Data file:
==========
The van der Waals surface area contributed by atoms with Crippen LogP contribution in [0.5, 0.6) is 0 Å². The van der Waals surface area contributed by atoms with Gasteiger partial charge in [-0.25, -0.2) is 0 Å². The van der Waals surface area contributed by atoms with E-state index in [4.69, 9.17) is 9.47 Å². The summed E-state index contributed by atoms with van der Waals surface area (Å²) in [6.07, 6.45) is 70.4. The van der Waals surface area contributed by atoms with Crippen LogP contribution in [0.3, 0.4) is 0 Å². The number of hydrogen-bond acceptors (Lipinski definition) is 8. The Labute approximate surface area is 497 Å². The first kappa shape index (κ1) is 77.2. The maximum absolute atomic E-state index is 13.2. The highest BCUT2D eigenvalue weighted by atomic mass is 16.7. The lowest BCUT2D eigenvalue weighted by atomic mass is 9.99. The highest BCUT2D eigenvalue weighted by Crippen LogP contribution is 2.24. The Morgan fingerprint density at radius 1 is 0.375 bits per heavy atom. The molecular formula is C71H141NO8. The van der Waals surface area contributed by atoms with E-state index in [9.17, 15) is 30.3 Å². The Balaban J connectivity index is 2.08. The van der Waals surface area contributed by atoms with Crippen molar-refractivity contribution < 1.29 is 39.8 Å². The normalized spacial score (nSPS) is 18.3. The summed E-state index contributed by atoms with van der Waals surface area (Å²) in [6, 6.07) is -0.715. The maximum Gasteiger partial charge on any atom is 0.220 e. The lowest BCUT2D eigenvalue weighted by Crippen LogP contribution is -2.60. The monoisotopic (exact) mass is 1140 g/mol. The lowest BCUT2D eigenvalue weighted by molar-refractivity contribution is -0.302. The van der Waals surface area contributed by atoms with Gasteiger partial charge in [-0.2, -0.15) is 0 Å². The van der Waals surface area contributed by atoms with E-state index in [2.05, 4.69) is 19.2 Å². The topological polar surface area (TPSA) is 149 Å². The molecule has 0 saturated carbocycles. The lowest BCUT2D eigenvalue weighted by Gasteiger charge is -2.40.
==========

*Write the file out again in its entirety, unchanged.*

The van der Waals surface area contributed by atoms with Crippen LogP contribution in [0.5, 0.6) is 0 Å². The van der Waals surface area contributed by atoms with Gasteiger partial charge in [-0.25, -0.2) is 0 Å². The van der Waals surface area contributed by atoms with E-state index in [4.69, 9.17) is 9.47 Å². The summed E-state index contributed by atoms with van der Waals surface area (Å²) in [6.07, 6.45) is 70.4. The van der Waals surface area contributed by atoms with Crippen LogP contribution in [0.3, 0.4) is 0 Å². The number of hydrogen-bond acceptors (Lipinski definition) is 8. The Labute approximate surface area is 497 Å². The first kappa shape index (κ1) is 77.2. The maximum absolute atomic E-state index is 13.2. The highest BCUT2D eigenvalue weighted by atomic mass is 16.7. The lowest BCUT2D eigenvalue weighted by atomic mass is 9.99. The highest BCUT2D eigenvalue weighted by Crippen LogP contribution is 2.24. The Morgan fingerprint density at radius 1 is 0.375 bits per heavy atom. The molecular formula is C71H141NO8. The van der Waals surface area contributed by atoms with E-state index in [9.17, 15) is 30.3 Å². The Balaban J connectivity index is 2.08. The van der Waals surface area contributed by atoms with Crippen molar-refractivity contribution < 1.29 is 39.8 Å². The normalized spacial score (nSPS) is 18.3. The summed E-state index contributed by atoms with van der Waals surface area (Å²) in [6, 6.07) is -0.715. The maximum Gasteiger partial charge on any atom is 0.220 e. The lowest BCUT2D eigenvalue weighted by Crippen LogP contribution is -2.60. The monoisotopic (exact) mass is 1140 g/mol. The lowest BCUT2D eigenvalue weighted by molar-refractivity contribution is -0.302. The van der Waals surface area contributed by atoms with Gasteiger partial charge in [-0.2, -0.15) is 0 Å². The van der Waals surface area contributed by atoms with E-state index in [2.05, 4.69) is 19.2 Å². The topological polar surface area (TPSA) is 149 Å². The molecule has 0 saturated carbocycles. The lowest BCUT2D eigenvalue weighted by Gasteiger charge is -2.40.